As Flanders and Swann might have pointed out...
... it's not irreverence it's a hippopotamus.
Ofcom is preparing to open up its radio licence database, so anyone who wants to keep their transmissions secret needs to let the regulator know before 12 November. The change comes because radio waves are now considered "emissions", and "emissions" come under the remit of the Environmental Information Regulations (EIR). Ofcom …
with regard to mobile-phone companies.
The amount of antennas disguised as trees and telephone-line poles is getting ridiculous.
Locally there is one that looks like a pine tree, and another that is a telephone line pole...complete with the little "steps" starting halfway up. Several that look like street lights. Funnily enough the telephone pole one is in a housing estate that fought-off planning permission for another while back....
I'm not sure that this is a wise move. Could open the way to jamming of critical frequencies by ne'er-do-wells, such as would-be terrorists. I can't see why ALL transmissions should be included in a blanket database. Bound to to be some that shouldn't be disclosed to the public for security reasons.
Oh come on, jamming is probably the silliest thing that a terrorist could do.
You jam a signal either by broadcasting interference or by broadcasting a more powerful signal over the top. Both of these not only give away the fact that you're up to something, but they also give away your location (The military could triangulate your signal in minutes then drop a couple of Apache attack helicopters on your head).
Plus, it's not all that easy to do. Especially not with a cell based system like cellphones use (It's why they are called cellphones, their masts form a cellar structure). If they jam one antennae the other local ones take over. You'd have to jam multiple masts to do any real damage.
Generally, the competitiors share information, and generally have deals these days to share sites to cut down on costs. And they're all merging anyway, so to think they don't know where each others' sites are is a blinkered opinion...
The costs involved in installation and decomission means that they wouldn't not go to the planners with each and every site application. As soon as they do that it means it has to be made public, and all planning notifications are made available to the public, and notices put up around where the proposed structure is to go in public. Local people are also sent a letter advising them of the planning application. It's all public information, given to the public most affected, and if they can't be bothered to do anything when they have the ability, and don't do anything about it until they see the structure go up, whose fault is that?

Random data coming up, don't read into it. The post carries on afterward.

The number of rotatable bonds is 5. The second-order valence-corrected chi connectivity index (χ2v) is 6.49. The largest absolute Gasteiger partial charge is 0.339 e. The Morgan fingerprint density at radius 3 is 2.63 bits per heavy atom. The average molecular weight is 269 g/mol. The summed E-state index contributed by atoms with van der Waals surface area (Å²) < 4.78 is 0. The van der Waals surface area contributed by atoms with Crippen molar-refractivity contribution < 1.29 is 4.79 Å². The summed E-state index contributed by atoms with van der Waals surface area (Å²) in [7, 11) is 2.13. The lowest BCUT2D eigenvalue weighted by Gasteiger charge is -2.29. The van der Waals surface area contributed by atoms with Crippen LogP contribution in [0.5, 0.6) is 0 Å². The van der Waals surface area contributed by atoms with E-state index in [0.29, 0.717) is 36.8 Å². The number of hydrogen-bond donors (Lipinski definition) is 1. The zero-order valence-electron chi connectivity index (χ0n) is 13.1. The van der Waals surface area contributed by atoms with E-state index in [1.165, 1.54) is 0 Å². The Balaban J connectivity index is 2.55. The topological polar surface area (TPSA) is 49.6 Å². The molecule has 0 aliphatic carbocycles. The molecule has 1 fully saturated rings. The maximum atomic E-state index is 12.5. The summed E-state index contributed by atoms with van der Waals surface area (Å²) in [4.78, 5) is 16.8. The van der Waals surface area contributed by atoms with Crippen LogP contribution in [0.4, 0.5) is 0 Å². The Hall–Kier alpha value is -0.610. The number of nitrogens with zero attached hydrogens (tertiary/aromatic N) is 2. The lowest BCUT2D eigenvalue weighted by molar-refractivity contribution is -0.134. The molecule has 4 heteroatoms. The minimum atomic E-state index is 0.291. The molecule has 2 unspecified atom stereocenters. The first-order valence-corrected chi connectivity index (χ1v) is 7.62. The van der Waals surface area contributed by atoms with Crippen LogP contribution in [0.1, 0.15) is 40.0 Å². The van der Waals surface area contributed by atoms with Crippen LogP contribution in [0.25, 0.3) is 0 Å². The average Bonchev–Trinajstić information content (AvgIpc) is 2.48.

I've been to a planning meeting where a bloke complained about a structure going up on a rooftop, with GRP-shrouding to help it blend into the building and not be an eye-sore, a requirement of the Local Planning Authority. (And that is what it is - something to help the view of the installation blend into the local surroundings, and normally under the instruction from the LPA. It is not something to attempt to try and hide the knowledge of a site from the local populace. What would be the point in spending *A LOT* of money on GRP shrouding to hide something from public view when it then has to be made public to all and sundry, with all details of which equipment is on there, and how much non-ionising raditaion it's kicking out.) In the next breath he complained that his local concillor hadn't turned up and tried to ring him, only then to complain that he had no coverage on his phone. Muppet.